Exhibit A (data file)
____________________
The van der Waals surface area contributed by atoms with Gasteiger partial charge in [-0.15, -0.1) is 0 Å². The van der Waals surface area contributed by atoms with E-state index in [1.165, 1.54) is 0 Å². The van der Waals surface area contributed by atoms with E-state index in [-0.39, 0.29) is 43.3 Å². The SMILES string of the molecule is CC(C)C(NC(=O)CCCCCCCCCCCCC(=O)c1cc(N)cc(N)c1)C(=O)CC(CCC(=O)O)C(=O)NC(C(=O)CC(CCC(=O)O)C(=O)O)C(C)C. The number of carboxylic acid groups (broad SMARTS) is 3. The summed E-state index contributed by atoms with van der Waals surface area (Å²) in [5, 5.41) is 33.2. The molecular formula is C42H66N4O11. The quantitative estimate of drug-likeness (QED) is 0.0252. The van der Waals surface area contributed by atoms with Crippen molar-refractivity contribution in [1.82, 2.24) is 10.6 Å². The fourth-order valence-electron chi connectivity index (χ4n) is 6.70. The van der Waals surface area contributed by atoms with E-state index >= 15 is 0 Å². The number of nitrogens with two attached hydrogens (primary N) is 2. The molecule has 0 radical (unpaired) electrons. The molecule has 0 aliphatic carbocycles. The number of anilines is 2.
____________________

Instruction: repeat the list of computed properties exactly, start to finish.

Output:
The van der Waals surface area contributed by atoms with Gasteiger partial charge in [-0.15, -0.1) is 0 Å². The van der Waals surface area contributed by atoms with E-state index in [1.165, 1.54) is 0 Å². The van der Waals surface area contributed by atoms with E-state index in [-0.39, 0.29) is 43.3 Å². The SMILES string of the molecule is CC(C)C(NC(=O)CCCCCCCCCCCCC(=O)c1cc(N)cc(N)c1)C(=O)CC(CCC(=O)O)C(=O)NC(C(=O)CC(CCC(=O)O)C(=O)O)C(C)C. The number of carboxylic acid groups (broad SMARTS) is 3. The summed E-state index contributed by atoms with van der Waals surface area (Å²) in [5, 5.41) is 33.2. The molecular formula is C42H66N4O11. The quantitative estimate of drug-likeness (QED) is 0.0252. The van der Waals surface area contributed by atoms with Crippen molar-refractivity contribution in [1.82, 2.24) is 10.6 Å². The fourth-order valence-electron chi connectivity index (χ4n) is 6.70. The van der Waals surface area contributed by atoms with E-state index >= 15 is 0 Å². The number of nitrogens with two attached hydrogens (primary N) is 2. The molecule has 0 radical (unpaired) electrons. The molecule has 0 aliphatic carbocycles. The number of anilines is 2.